Monday, February 4, 2013 at 2:30 p.m.
Josephina Baker, aka "La Baker," was a notorious black performer who left the United States because of oppressive segregation. Claiming France as her new Motherland, Baker performed her signature songs and dance moves (including her famous "banana dance") for new audiences, eventually becoming one of the most photographed and sought after celebrities of her time.
Most people are acquainted with Baker the performer, delighting in her singing, dancing, and acting skills but the woman's waters ran deep and there are many interesting facts about La Baker and her life that aren't common knowledge.
We spoke to lifelong Baker fan Naomi Witzig, owner/curator of the World Erotic Art Museum
in South Beach, and Gelan Lambert, star of the Broadway hit Fela!,
about Baker and learned a few interesting things. Lambert will be the guest speaker at WEAM tonight for the opening of the "Josephine Baker Re-Visited" exhibit, which celebrates Baker's life.
10. She Thwarted A Duel
Cavalry Captain Andrew Czlovoydi was challenged to a duel by La Baker's manager, Count Pepito di Albertini. Albertini's beef? That the Hungarian captain was too googly-eyed over Josephine. The two men met in a cemetery, with Baker cheering on from the sidelines, perched atop a tombstone. After letting the two men fight over her for about ten minutes, Baker intervened, forcing them to stop and form a truce.
9. Baker's Dozen
Before Angelina Jolie, there was La Baker. The sultry songstress also had a heart of gold. She adopted 12 orphans from all around the world in an effort to fight racism by setting an example for others.
8. Baker and Grace Kelly Were Biffles
We don't know if they actually split one of those heart-shaped "BFF" necklace charms, but Kelly and Baker were tight. When a restaurant refused to serve Baker and her party, Kelly stormed out of aforementioned restaurant and the two became instant friends. In later years, Kelly would help Baker financially.
7. She had some really cool nicknames besides "La Baker"
Baker was also called "Black Venus," "Black Pearl," and "Creole Goddess."
6. She Ran An Animal Safari
Baker was bozo for animals. La Baker had a cheetah named Chiquita (who wore a diamond collar) a chimpanzee, a parakeet, a snake, a pig, a goat, some dogs, and several husbands. (Zing!)
5. Baker Had Her Own Tribe
With 12 adopted children and a slew of animals, Baker decided that she had enough members to form her own tribe and due to her celeb status, the "Rainbow Tribe" was known across the world.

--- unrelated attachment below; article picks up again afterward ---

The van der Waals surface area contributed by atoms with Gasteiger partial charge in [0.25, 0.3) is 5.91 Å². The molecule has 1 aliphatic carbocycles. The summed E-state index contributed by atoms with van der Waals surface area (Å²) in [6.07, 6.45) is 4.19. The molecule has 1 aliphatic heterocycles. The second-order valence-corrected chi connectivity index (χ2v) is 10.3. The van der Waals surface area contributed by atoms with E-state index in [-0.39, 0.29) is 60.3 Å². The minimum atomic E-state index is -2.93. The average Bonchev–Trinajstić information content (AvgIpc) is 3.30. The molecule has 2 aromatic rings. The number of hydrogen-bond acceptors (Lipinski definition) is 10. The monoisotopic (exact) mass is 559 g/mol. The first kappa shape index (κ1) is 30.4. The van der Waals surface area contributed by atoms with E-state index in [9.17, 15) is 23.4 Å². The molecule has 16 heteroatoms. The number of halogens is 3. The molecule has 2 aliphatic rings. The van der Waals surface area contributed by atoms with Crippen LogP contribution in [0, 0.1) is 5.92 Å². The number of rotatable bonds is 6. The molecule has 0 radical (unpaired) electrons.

4. Just Can't Get Enough
As celebrated as she was, and as sexy, Baker just couldn't get lucky in love. She married for the first time at 13, then went on to marry three more times to American Willie Baker in 1921 (whose name she kept), Frenchman Jean Lion in 1937 (from whom she attained French citizenship) and French orchestra leader Jo Bouillon in 1947. Four marriages may seem like a lot, but when you consider that she received over 1,500 proposals in her life, getting married four times seems like no big deal.
3. Active Activism
When the Stork Club in New York refused to serve her and her party, Baker teamed up with pro-segregation columnist Walter Winchell and began an intense media campaign to battle unfair segregation laws. The National Association for the Advancement of Colored People (NAACP) dubbed May 20 Josephine Baker Day to honor her efforts.
2. She Played For Both Teams
The lovely Ms. Baker was known to have taken several female lovers during her lifetime, starting in the United States when segregation resulted in black performers having to shack up in boarding houses instead of the hotels they played at. Women roomed together and became "lady lovers." On the surface, her trademark song, "J'ai Deux Amours" ("I Have Two Loves") was about her love for both America and France, but Jean-Claude Baker, her biographer, stated that the song actually served as a secret ode to her bisexuality.
1. The Spy Who Loved Me
Baker loved her adopted country of France so much, that she served as a spy during the French Resistance. Her spy duties entailed smuggling secret messages (written on her music sheets) and she was also a sub-lieutenant in the Women's Auxiliary Air Force. The French government awarded her with a medal and named her Chevalier of the Legion of Honor.
"Josephine Baker Re-Visited" opens tonight and runs through Thursday, February 28. Get 'baked' at WEAM from 11 a.m. though 10 p.m. Monday through Thursday and until midnight on Fridays and Saturdays. Admission costs $15. Call 305-532-9336 or visit weam.com.